To make a $10 bet that you have heard of Mitchell & Harris' 2011 album "Traveling By Moonlight" is a sure profit of $10, but as the band sings on "Lost at Sea", "nothing that makes life worth living/comes easy or free." You can safely judge the beauty of "Traveling By Moonlight" by its cover. Texans Anna Mae Mitchell and G. Pat Harris throw folk, country and bluegrass into a blender, and the easy-to-swallow result is "newgrass" for a younger generation.
Each track on this album has its own personality. The backbone riff of "New Day" resembles an Allman Brothers composition, whereas "Glue" holds more of a bluesy vibe that highlights Mitchell's wispy vocals. "The Overgrown Graveyard" is hauntingly eerie. There's nothing more ominous or convincing than a cemetery plot to warn you of experiencing a similar fate to that of the poor soul who lays in the ground.
"Left Me Like You" is the stand-out record here. It is crowd-friendly tune for those who prefer radio-friendly folk over the special interest sound of bluegrass, and it is a sweet ballad for the heartbroken. Mitchell & Harris must be a favorite at their local bars and coffee klatsches, as it is easy to imagine the audience demanding encores from a band that makes such good bar music.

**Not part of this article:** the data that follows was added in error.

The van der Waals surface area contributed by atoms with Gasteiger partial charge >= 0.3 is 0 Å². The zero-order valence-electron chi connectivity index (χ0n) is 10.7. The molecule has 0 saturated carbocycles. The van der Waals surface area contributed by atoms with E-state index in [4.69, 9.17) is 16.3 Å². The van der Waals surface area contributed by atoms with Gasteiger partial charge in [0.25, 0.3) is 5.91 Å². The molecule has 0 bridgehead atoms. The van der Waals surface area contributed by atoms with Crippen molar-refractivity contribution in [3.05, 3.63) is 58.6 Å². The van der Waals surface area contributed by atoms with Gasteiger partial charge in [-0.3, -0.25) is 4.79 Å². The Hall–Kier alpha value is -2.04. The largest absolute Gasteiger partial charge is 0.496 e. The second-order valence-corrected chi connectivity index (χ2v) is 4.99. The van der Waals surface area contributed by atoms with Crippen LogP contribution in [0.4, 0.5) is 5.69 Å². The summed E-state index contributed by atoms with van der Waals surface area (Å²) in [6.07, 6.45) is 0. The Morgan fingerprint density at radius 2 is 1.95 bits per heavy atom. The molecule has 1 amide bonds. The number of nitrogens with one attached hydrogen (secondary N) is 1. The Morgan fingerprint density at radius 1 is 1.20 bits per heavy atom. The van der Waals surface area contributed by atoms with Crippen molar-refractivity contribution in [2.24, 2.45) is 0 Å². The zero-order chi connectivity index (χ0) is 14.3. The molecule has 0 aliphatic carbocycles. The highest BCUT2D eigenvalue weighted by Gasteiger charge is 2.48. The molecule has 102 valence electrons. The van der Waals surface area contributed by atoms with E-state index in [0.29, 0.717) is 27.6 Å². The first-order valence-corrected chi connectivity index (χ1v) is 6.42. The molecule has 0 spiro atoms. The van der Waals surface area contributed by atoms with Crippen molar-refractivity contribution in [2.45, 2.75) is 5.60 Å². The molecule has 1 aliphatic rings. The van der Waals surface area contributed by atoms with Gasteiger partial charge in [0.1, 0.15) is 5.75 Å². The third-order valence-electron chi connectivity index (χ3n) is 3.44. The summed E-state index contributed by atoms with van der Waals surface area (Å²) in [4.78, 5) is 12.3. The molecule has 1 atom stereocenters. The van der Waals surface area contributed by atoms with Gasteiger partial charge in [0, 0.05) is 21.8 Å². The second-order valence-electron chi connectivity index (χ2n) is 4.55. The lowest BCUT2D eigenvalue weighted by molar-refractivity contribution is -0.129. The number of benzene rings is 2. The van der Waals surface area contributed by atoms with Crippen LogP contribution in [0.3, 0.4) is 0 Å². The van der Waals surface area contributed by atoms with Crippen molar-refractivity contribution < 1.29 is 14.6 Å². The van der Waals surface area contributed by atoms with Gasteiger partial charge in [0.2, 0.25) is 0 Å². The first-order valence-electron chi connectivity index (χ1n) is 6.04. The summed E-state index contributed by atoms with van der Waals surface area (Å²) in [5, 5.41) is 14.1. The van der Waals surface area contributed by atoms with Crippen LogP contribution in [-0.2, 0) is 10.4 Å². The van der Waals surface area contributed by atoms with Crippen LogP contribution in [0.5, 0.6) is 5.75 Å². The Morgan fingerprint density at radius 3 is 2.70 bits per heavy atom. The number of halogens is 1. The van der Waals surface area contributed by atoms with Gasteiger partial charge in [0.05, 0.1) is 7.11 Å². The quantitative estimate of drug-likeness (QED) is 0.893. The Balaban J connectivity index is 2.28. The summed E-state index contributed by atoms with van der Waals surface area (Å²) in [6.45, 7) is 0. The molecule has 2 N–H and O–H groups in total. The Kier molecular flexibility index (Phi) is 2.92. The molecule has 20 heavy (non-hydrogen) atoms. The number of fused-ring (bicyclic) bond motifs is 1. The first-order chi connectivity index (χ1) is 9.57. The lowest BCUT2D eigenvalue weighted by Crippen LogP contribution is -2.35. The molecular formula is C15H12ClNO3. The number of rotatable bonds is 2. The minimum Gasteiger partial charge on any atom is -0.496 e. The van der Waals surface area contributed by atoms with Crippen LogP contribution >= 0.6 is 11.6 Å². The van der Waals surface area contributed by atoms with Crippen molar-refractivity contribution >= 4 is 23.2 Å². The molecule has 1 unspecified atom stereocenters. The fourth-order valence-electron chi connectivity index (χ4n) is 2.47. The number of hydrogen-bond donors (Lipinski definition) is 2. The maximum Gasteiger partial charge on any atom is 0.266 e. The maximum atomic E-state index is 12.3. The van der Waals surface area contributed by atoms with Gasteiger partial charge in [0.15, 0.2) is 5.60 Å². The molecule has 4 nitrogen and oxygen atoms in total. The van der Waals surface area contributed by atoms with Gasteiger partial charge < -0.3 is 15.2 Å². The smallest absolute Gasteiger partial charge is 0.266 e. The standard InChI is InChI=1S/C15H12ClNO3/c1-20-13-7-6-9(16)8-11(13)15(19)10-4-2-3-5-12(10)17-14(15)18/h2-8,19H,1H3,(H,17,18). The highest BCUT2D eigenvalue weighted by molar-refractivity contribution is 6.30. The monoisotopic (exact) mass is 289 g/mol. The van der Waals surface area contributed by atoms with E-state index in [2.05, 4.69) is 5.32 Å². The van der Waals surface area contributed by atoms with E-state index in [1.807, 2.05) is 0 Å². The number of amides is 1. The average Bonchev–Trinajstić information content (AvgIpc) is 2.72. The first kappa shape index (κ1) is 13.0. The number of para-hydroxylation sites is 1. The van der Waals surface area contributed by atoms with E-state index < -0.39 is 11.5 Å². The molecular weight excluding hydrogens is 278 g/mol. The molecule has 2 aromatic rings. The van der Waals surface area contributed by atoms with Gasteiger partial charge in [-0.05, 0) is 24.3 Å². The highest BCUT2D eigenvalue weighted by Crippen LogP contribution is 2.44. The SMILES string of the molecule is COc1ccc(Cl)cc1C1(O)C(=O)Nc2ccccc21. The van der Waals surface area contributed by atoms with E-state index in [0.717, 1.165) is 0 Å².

Also featured on "Traveling By Moonlight" are a host of special guest musicians, which include Paul Glasse on mandolin, James Anderson on violin, Wayne Salzmann and Graeme Francis on drums and percussion and Aaron Goldfarb and Carter Arrington on guitar.
Mitchell and Harris sample a bit of everything in their music, and they can occasionally be found on tour. More information on the band can be found here on Sonicbids.com. You can also preview "Traveling By Moonlight" on iTunes.com.
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